“Now, if there is any assistance you require from me, either with money or men, do not hesitate to ask for it.”
Morgan shook his head.
“None at all. I am glad to take the risk, but I would not like to do this work unless my motives are perfectly understood. I only ask one thing and that is that if I should be detected and executed you will cause a notice to be inserted in the New Jersey papers saying that I was acting under the orders of my commanding officer.”
The required condition was readily accepted by the General, who then proceeded to explain just what he wished to ascertain.
That night Morgan entered the British lines in the guise of a deserter, and was warmly welcomed by the English soldiers. The officer who first met him looked at Morgan with some curiosity, and said:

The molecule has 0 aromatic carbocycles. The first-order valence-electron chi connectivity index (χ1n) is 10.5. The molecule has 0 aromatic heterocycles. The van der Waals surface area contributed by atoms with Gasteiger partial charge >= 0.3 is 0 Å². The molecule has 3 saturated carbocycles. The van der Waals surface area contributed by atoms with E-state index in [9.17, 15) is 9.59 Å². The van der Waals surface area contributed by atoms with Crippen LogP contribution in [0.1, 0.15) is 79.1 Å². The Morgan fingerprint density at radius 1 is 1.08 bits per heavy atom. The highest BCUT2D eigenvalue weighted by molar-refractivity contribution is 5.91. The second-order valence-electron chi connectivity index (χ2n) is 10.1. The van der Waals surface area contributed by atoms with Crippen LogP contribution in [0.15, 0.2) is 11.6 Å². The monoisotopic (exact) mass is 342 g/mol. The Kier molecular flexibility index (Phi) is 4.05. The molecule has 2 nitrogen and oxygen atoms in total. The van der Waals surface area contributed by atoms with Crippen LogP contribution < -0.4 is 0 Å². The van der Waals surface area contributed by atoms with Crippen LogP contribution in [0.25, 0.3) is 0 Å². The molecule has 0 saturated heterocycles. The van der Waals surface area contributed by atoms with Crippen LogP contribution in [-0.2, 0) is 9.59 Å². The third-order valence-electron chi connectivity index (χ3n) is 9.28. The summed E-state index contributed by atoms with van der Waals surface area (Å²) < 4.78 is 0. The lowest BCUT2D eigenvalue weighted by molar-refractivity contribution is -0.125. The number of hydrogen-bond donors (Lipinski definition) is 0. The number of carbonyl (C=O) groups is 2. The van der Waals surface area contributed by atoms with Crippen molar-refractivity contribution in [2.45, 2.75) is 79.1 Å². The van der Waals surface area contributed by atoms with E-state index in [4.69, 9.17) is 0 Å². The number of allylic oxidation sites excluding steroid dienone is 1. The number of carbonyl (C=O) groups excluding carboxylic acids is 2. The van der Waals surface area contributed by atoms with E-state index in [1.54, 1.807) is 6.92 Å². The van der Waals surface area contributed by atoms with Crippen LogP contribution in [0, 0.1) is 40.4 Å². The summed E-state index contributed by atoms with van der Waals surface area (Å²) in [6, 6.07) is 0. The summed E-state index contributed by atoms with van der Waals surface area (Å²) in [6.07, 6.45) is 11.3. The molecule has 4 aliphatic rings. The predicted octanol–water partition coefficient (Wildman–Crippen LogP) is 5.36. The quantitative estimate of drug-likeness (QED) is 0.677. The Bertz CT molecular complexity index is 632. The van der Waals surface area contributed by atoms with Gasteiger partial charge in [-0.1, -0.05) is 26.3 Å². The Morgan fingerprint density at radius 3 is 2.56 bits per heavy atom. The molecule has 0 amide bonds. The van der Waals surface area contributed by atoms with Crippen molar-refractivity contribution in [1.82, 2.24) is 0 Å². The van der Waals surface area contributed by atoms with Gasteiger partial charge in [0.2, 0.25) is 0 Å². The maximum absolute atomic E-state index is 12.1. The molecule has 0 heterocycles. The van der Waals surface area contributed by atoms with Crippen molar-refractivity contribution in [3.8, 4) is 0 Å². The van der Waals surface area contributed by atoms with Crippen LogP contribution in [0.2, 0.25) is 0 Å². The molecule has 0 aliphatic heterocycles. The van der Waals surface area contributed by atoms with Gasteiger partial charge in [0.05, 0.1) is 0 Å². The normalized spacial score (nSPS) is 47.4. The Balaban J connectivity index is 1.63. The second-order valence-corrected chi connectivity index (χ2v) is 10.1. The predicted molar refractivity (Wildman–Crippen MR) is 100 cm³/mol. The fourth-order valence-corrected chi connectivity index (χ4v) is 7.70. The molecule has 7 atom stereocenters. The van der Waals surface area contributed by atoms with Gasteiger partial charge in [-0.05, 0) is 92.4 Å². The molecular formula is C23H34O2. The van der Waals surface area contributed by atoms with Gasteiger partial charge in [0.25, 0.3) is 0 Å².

“Why did you leave the rebels? Were you afraid that they were about to be defeated?”
Morgan protested warmly that he had no such thought in his mind.
“I have been with the American army from the beginning of the war,” he said, “and I went into the contest with all my heart and soul. While I served with General Washington I was perfectly satisfied and I would have gone until the end, but when they put me under the charge of a Frenchman I felt that it was time to call a halt. I was unwilling to fight under a foreigner. I did not like it, I chafed under it, and finally I made up my mind to desert, and here I am.”